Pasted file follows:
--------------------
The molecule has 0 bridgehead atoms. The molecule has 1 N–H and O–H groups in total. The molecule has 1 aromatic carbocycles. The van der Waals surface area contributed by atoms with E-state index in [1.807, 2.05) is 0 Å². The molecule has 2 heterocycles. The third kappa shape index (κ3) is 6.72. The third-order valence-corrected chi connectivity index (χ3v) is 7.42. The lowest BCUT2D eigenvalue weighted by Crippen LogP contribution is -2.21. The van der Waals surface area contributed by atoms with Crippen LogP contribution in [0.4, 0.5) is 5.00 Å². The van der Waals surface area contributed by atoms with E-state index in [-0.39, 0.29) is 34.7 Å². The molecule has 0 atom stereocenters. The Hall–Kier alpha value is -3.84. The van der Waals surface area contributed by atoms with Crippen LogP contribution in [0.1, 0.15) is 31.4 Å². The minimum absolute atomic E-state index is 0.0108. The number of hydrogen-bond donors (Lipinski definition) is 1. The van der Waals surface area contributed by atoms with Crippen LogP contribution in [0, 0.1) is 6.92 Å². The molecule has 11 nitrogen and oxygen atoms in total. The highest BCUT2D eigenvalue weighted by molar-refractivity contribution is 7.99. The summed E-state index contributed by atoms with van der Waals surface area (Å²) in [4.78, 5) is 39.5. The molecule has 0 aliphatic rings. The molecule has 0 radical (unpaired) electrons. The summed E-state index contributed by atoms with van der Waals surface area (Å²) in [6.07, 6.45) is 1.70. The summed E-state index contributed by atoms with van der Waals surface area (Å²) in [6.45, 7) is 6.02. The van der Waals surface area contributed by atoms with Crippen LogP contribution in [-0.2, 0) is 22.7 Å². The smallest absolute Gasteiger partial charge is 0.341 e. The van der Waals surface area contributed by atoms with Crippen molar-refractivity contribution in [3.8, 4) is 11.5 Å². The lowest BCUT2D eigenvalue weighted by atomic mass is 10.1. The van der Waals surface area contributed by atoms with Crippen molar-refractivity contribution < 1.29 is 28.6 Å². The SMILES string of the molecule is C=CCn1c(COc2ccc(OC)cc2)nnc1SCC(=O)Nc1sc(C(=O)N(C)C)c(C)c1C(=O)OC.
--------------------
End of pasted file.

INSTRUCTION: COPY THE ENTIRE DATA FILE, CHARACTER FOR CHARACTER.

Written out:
The molecule has 0 bridgehead atoms. The molecule has 1 N–H and O–H groups in total. The molecule has 1 aromatic carbocycles. The van der Waals surface area contributed by atoms with E-state index in [1.807, 2.05) is 0 Å². The molecule has 2 heterocycles. The third kappa shape index (κ3) is 6.72. The third-order valence-corrected chi connectivity index (χ3v) is 7.42. The lowest BCUT2D eigenvalue weighted by Crippen LogP contribution is -2.21. The van der Waals surface area contributed by atoms with Crippen LogP contribution in [0.4, 0.5) is 5.00 Å². The van der Waals surface area contributed by atoms with E-state index in [-0.39, 0.29) is 34.7 Å². The molecule has 0 atom stereocenters. The Hall–Kier alpha value is -3.84. The van der Waals surface area contributed by atoms with Crippen LogP contribution in [0.1, 0.15) is 31.4 Å². The minimum absolute atomic E-state index is 0.0108. The number of hydrogen-bond donors (Lipinski definition) is 1. The van der Waals surface area contributed by atoms with Crippen LogP contribution in [0, 0.1) is 6.92 Å². The molecule has 11 nitrogen and oxygen atoms in total. The highest BCUT2D eigenvalue weighted by molar-refractivity contribution is 7.99. The summed E-state index contributed by atoms with van der Waals surface area (Å²) in [4.78, 5) is 39.5. The molecule has 0 aliphatic rings. The molecule has 0 radical (unpaired) electrons. The summed E-state index contributed by atoms with van der Waals surface area (Å²) in [6.07, 6.45) is 1.70. The summed E-state index contributed by atoms with van der Waals surface area (Å²) in [6.45, 7) is 6.02. The van der Waals surface area contributed by atoms with Crippen LogP contribution in [-0.2, 0) is 22.7 Å². The smallest absolute Gasteiger partial charge is 0.341 e. The van der Waals surface area contributed by atoms with Crippen molar-refractivity contribution in [3.8, 4) is 11.5 Å². The lowest BCUT2D eigenvalue weighted by atomic mass is 10.1. The van der Waals surface area contributed by atoms with Crippen molar-refractivity contribution < 1.29 is 28.6 Å². The SMILES string of the molecule is C=CCn1c(COc2ccc(OC)cc2)nnc1SCC(=O)Nc1sc(C(=O)N(C)C)c(C)c1C(=O)OC.